According to Whitespark, Reviews at 16% are the 3rd most considered factor for Map ranking. the first two are On Page signals 19% and the GBP at 32%. So the two most important things to do, as your On-Page elements are already covered by your on-page SEO strategy, is to optimise your GBP and get reviews.
Ask your existing clients to write a review for you. Not all can or will be 5 star and it would be suspicious if they were. Google also provides an invitation link that you can send to people to get a review. When logged into your Google account from the Search page for your business click on “Get Reviews” in your business panel in the right hand sidebar to get the link and send it to your customers. This provides an easy way for people to write a review and because it is a Google page and people feel secure its not a scam.
This Google page shows you how to find your business on a SERP so you can get the review link
Near Me has developed as a popular search term – Restaurants Near Me. If you have location turned on then searches are geared to your location anyway. Try typing a service say Gardener in the search box and then compare Gardener Near Me – I doubt the searches will be much different, if at all. Just make sure for comparison that the precise location is the same. However to be sure that you are getting the service that is nearest to you then use Near Me.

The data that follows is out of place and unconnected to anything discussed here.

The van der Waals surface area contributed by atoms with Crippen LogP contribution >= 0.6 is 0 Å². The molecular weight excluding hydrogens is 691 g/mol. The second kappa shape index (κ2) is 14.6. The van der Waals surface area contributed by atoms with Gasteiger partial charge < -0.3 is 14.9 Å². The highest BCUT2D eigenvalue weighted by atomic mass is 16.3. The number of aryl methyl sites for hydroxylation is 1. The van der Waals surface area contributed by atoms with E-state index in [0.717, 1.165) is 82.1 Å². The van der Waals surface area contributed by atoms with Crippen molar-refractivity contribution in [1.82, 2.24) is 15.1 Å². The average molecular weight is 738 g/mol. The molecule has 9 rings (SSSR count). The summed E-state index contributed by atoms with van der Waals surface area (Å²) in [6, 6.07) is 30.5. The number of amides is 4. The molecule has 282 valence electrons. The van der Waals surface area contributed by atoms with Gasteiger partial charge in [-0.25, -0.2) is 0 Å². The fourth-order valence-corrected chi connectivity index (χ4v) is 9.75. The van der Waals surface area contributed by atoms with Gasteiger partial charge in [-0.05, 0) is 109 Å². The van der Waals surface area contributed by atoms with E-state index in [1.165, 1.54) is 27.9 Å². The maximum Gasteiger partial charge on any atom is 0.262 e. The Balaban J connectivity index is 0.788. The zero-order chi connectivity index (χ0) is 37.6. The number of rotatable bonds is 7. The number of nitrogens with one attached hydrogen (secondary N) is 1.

Google is becoming more localised by default. My daughter was in hospital for a while and Google thought that she lived at the hospital. When she left it would tell she is 45 mins form home when she actually was at home !!!!! Its actually hard to get non local search results. You have to turn location services off for a start and then define a new location. Even then your history and account data may still bias results. Most of the time this is not an issue as in most cases you want services that are near you.
This is an interesting location management document from Google and it shows just how linked things are to provide localised search results.